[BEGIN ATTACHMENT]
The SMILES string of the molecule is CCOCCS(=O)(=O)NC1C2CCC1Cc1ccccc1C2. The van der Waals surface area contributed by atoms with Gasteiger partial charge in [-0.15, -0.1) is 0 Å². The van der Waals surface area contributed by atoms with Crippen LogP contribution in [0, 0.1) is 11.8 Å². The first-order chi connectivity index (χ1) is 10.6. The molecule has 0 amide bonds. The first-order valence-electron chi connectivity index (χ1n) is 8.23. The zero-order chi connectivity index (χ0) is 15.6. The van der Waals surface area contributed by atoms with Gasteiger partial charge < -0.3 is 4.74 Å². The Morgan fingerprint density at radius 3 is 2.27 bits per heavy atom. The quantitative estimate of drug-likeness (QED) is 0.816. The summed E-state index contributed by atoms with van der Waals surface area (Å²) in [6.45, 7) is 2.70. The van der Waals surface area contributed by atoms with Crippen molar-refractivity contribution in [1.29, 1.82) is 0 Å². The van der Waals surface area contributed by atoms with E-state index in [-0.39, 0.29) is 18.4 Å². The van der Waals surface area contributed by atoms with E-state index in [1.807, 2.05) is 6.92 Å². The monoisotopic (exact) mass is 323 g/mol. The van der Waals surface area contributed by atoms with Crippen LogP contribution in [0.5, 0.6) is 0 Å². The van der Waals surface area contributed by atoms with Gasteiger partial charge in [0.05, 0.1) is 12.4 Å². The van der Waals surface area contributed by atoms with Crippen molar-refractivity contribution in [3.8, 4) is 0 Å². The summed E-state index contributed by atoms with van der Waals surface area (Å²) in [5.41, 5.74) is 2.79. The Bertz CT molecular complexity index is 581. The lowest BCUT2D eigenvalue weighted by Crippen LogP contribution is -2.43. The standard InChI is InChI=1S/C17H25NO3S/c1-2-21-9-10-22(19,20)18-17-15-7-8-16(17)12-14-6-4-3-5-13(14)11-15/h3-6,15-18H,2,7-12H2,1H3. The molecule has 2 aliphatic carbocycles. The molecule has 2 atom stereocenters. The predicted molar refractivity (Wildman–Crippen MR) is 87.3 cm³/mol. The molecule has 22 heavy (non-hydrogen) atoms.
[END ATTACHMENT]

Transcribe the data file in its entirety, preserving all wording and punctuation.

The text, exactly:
The SMILES string of the molecule is CCOCCS(=O)(=O)NC1C2CCC1Cc1ccccc1C2. The van der Waals surface area contributed by atoms with Gasteiger partial charge in [-0.15, -0.1) is 0 Å². The van der Waals surface area contributed by atoms with Crippen LogP contribution in [0, 0.1) is 11.8 Å². The first-order chi connectivity index (χ1) is 10.6. The molecule has 0 amide bonds. The first-order valence-electron chi connectivity index (χ1n) is 8.23. The zero-order chi connectivity index (χ0) is 15.6. The van der Waals surface area contributed by atoms with Gasteiger partial charge < -0.3 is 4.74 Å². The Morgan fingerprint density at radius 3 is 2.27 bits per heavy atom. The quantitative estimate of drug-likeness (QED) is 0.816. The summed E-state index contributed by atoms with van der Waals surface area (Å²) in [6.45, 7) is 2.70. The van der Waals surface area contributed by atoms with Crippen molar-refractivity contribution in [1.29, 1.82) is 0 Å². The van der Waals surface area contributed by atoms with E-state index in [-0.39, 0.29) is 18.4 Å². The van der Waals surface area contributed by atoms with E-state index in [1.807, 2.05) is 6.92 Å². The monoisotopic (exact) mass is 323 g/mol. The van der Waals surface area contributed by atoms with Crippen LogP contribution in [0.5, 0.6) is 0 Å². The van der Waals surface area contributed by atoms with Gasteiger partial charge in [0.05, 0.1) is 12.4 Å². The van der Waals surface area contributed by atoms with Crippen molar-refractivity contribution in [3.8, 4) is 0 Å². The summed E-state index contributed by atoms with van der Waals surface area (Å²) in [5.41, 5.74) is 2.79. The Bertz CT molecular complexity index is 581. The lowest BCUT2D eigenvalue weighted by Crippen LogP contribution is -2.43. The standard InChI is InChI=1S/C17H25NO3S/c1-2-21-9-10-22(19,20)18-17-15-7-8-16(17)12-14-6-4-3-5-13(14)11-15/h3-6,15-18H,2,7-12H2,1H3. The molecule has 2 aliphatic carbocycles. The molecule has 2 atom stereocenters. The predicted molar refractivity (Wildman–Crippen MR) is 87.3 cm³/mol. The molecule has 22 heavy (non-hydrogen) atoms.